Best Things To Do in Santorini
Santorini's volcanic activity plays a role in many of island's popular activities, from swimming and sunbathing at the molten-dyed beaches (such as Kamari Beach) to exploring ancient ruins once buried in ash (Ancient Akrotiri). Even the flavor of wine here is affected by the island's volcanic terrain, making a trip to one of Santorini's many wineries a must-do activity for foodies. Outdoorsy types will enjoy hiking along the caldera from Fira, where the city of Atlantis was said to have once stood. Whatever you choose to do in Santorini, you can't miss a sunset from Oia, or while dining alfresco in Amoudi Bay.
Updated May 2, 2018
- #1View all PhotosfreeKamari Beach#1 in SantoriniBeaches, FreeTYPEHalf Day to Full DayTIME TO SPENDBeaches, FreeTYPEHalf Day to Full DayTIME TO SPEND...Read More »
Santorini's volcanic history has led to the formation of some of the more unique beaches in the Greek Isles, and Kamari is no exception. Sitting about 4 miles southeast of Fira on the island's east coast, this stretch of black sand is one of the largest in Santorini. The beach is backed by the town of its namesake, a popular resort area where you'll find numerous hotels, restaurants, beachside bars and shops. On the beach, visitors can take advantage of the available lounge chairs and umbrellas.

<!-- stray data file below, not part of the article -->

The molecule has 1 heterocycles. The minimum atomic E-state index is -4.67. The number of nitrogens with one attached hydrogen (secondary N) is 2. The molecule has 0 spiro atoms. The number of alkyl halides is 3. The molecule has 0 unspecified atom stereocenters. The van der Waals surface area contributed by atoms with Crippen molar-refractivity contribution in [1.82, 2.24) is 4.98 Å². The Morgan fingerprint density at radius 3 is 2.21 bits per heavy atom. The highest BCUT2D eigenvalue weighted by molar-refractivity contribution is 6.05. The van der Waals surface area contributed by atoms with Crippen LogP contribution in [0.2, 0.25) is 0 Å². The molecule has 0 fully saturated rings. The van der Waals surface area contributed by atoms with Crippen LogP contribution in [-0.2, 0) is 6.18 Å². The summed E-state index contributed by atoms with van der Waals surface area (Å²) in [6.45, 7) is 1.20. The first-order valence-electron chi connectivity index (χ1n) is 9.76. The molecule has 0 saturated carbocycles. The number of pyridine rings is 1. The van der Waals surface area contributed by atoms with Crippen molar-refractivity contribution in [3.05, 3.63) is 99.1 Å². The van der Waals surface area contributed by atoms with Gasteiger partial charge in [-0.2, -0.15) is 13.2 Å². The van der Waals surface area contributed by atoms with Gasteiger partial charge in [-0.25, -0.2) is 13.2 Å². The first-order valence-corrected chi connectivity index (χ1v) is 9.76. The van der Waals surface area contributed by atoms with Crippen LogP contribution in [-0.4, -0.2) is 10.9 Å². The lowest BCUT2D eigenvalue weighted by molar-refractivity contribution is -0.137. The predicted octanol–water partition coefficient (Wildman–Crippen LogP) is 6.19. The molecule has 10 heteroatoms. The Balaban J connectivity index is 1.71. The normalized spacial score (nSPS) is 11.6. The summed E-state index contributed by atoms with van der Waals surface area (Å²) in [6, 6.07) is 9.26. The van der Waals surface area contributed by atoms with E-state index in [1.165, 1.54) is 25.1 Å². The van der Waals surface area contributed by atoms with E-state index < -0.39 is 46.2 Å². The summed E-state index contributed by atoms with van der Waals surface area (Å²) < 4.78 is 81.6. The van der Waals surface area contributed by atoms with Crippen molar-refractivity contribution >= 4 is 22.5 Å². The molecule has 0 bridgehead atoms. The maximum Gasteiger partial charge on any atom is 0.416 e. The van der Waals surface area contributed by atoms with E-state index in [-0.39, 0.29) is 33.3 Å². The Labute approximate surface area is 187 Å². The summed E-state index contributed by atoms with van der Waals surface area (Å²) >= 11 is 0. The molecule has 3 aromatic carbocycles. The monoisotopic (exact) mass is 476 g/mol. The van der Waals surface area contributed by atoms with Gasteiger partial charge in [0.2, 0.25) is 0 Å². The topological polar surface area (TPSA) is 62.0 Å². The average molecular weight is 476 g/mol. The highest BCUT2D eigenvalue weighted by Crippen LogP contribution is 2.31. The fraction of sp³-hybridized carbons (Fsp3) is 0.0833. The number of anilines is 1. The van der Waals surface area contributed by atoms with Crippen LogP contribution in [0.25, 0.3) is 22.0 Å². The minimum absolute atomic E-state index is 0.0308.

- #2View all PhotosfreeAmoudi Bay#2 in SantoriniSightseeing, Free, Neighborhood/AreaTYPE2 hours to Half DayTIME TO SPENDSightseeing, Free, Neighborhood/AreaTYPE2 hours to Half DayTIME TO SPEND...Read More »
For beautiful views of the caldera, descend the 300 steps from the northern city of Oia to the charming port of Amoudi Bay. Surrounded by striking red cliffs and dotted with white-washed buildings typical to Santorini, this little village features several quaint tavernas serving up the catch of the day. Aside from digging in the bounty of the sea, visitors can enjoy some swimming here, though the beach is rocky so you should bring appropriate footwear, especially if you plan on cliff diving (a popular activity in Amoudi Bay). On the small island of Saint Nicholas, seen from Amoudi Bay's beach, visitors can climb up stairs from the water onto the small, rocky island and jump from a designated point.
- #3View all PhotosfreeFira to Oia Hike#3 in SantoriniHiking, FreeTYPEHalf Day to Full DayTIME TO SPENDHiking, FreeTYPEHalf Day to Full DayTIME TO SPEND...Read More »
The best way to take in Santorini is to walk, and there is no better route than the one from Fira to Oia. This hike is 6 miles one-way and passes through four towns, including Fira, Firostefani, Imerovigli and Oia. It's important to know that there is no marked trail or pathway for this hike (aside from a couple signs, according to recent travelers), but a matter of following the roads closest to the caldera. Along the way, travelers will find numerous sites worth stopping for, in addition to spectacular ocean views and picturesque towns. One of these is Skaros Rock. Today, this headland is a popular vantage point for watching sunsets, but in yesteryears it housed a castle that served as the prime meeting place for Christians during the 1800s. There's also numerous churches dotted throughout, including the blue-domed St. Gerasimos Church, which offers excellent views of the volcano. Once you hit Oia, you'll find Byzantine castle ruins open for exploration.